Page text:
This is my anthropology essay #1, based on lecture notes and articles.

Biological factors may influence both morphological and behavioral traits. DNA has a simple structure that can be modified through epigenetic processes, directs protein synthesis, and has a direct impact on an organism’s morphology. Neurons communicate through neurotransmitters, and these chemicals can influence behavior. Hormones are a slower form of intercellular communication but also impact behavior. Understanding the biological foundation of our actions provides a stronger sense of what unites us as humans.

The simple structure of DNA is modifiable with epigenetics and impacts the morphology of an organism. DNA is a molecule that holds hereditary information in unique non-random sequences of genetic code. It serves as a manual for most human cells in our body. Each of the twenty-three pairs of chromosomes in the cell’s nucleus consists of DNA coiled around histones, that serve as spools for wrapping tightly the very long DNA strands. Histones are the eight-protein bundles with a four-over-four shape as if they were filling up eight segments of a cube. DNA itself is shaped like a twisted ladder, in which nucleobases create the rungs, and are bonded to the sugars of the sugar-phosphate rails. All coding is made using only four nucleotide monomers: A, C, T, and G  (Miller 9/6/2022). Their symbols are defined by the distinct nucleobases: Adenine, Thymine, Guanine, and Cytosine (DNA site). Complementary base pairing serves for the consistency in the nucleotide sequences: A is bonded to T, and C to G, and they tend not to snap together in other combinations. Each base has at least one hydrogen bond donor and one acceptor. Additionally, C has the second acceptor, and G has the second donor. DNA is billions of bases long (Miller 9/6/2022). The genome is the sequence of nucleotides of all DNA, and a gene is only a segment of DNA (DNA site). The structure of DNA can be modified through epigenetic processes, a more immediate form of response to the changing environment that regulates gene expressions. Cells in an organism have more or less the same set of instructions, most of which are turned off for specialization (Miller 9/2/2022). This is accomplished by epigenetics marks, an additional information layer on the sequence of DNA (Epigenetic site). Histones have multiple “tails” that serve as poles for these marks. In order to change the DNA functionality in response to the environment, histone modification is accomplished: epigenetic “tags” are attached to these tails and changed as needed. These tags dynamically regulate how specific parts of the code must be processed. Upregulation makes DNA more accessible to the proteins that are responsible for the activation, and downregulation reduces the accessibility of DNA, which is achieved by loosening or tightening the wrapped DNA areas accordingly. Methyl groups can be added outside of DNA as tags to shut down protein production. They tag only C-nucleotides that are followed by G (Miller 9/2/2022). The tags leave the signs for the special proteins in the cell to process the segment of DNA in a special way. Some epigenetic markers can change during a lifetime with exposure to external influences; some can even be inherited. (Epigenetic site). Biologists studied the influence of nutrition on mice by feeding two different diets to identical baby mice from birth. Mice that received food rich in folic acid were healthy and brown, and the rest were overweight and yellow. The protein Agouti caused the problems. It was produced in the mice on the deficient diet because of one flawed gene that was not shut down by folic acid, a methyl group that comes with the nourishment. A small epigenetic marker like this vitamin can dramatically impact the traits (Carmichael 2007). The structure of DNA together with epigenetic modifications that mediate between the code and the environment define together the personal characteristics of organisms.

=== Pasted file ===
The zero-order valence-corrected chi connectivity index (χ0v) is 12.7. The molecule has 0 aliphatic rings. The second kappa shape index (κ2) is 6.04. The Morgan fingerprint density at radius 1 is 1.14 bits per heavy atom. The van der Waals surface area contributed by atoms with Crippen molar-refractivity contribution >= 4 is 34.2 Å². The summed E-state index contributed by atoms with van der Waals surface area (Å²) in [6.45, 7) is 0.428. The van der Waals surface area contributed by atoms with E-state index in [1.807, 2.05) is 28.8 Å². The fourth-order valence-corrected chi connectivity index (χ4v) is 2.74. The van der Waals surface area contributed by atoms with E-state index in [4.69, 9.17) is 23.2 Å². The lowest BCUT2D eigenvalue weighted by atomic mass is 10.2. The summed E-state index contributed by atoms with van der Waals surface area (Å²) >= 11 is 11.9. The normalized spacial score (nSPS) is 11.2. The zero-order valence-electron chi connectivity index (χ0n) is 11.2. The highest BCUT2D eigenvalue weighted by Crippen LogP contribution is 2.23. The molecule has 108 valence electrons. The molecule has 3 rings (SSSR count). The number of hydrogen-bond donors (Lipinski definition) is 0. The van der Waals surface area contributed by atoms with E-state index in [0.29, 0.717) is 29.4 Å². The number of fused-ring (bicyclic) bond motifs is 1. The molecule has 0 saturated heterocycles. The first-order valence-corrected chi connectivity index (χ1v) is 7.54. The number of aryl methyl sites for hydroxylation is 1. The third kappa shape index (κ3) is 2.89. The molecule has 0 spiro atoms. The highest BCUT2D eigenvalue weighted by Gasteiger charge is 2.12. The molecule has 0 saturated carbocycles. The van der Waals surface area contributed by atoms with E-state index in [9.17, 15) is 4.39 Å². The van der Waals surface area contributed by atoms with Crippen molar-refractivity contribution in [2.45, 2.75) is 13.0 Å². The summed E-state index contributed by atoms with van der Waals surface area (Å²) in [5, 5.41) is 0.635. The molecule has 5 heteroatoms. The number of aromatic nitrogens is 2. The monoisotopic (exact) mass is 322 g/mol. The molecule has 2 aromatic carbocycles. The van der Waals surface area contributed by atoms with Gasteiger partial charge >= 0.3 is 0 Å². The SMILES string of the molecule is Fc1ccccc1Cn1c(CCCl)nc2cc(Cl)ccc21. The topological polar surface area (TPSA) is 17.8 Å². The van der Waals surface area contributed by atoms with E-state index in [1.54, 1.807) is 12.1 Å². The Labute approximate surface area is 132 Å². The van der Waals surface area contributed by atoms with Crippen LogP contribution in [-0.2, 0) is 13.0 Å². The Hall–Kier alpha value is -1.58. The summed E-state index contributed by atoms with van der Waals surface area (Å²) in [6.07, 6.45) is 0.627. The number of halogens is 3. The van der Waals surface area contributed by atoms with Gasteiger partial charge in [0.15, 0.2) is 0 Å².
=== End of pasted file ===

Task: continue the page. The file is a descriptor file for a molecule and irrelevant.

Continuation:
One of the main functions of DNA is serving as a template for the production of proteins, affecting the characteristics of an organism. Proteins are functional molecules that act as structural support, pigments, enzymes, hormones, receptors, and neurotransmitters. Each gene contains directions for constructing specific proteins or their parts (Miller 9/6/2022). In order to produce a protein, the DNA “ladder” separates in one segment along its “rails” by separating its nucleobase “rungs” (Miller 9/6/2022). The synthesis of proteins in the cell includes two steps. First, the transcription takes place: the gene is expressed into RNA on one side of the uncoiled portion. The “reading” of the base sequence is made by DNA polymerase, an enzyme that builds the chain of the RNA molecule. The pairing is similar to that of nuclear bases, except instead of T, uracil (U) goes over A. After transcription, the modified mRNA exits the nucleus and attaches to the cell membrane. In the second step, translation is accomplished by three types of RNA: mRNA, rRNA which aids with ribosome formation, and tRNA which brings amino acids. Each RNA codon, the three-nucleotide sequence, is translated into one amino acid, but some require several codons. The ribosome processes the code triplet by tripled, starting from a non-coding stop-sequence, tRNA attaches amino acids to mRNA and to each other until the stop-sequence is reached. After the primary structure of the protein is made, all the RNA are either reused or recycled. The secondary and tertiary structures of the protein form by folding into a three-dimensional shape, which defines the functionality (Protein site). Any malfunction in protein synthesis could lead to serious changes in traits. Two teams of researchers investigated genetic disorders by studying cells under a microscope and discovered a rare mutation in the gene LMNA responsible for Hutchinson-Gilford progeria syndrome. This gene in the nucleus of a cell encodes for a protein lamin A. The mutation impacts the transportation of this protein, which results in the accumulation of its unusual form, progerin, similar to such aggregation of it in normal aging skin. Indeed, the skin of children with progeria becomes less elastic, they look much older and have weaker bones. Thus, the change of the exact sequence just in one gene can significantly impact morphology (Bhattacharya 2011). Understanding the process of protein production helps us determine and predict its effects on our morphological traits and behavior.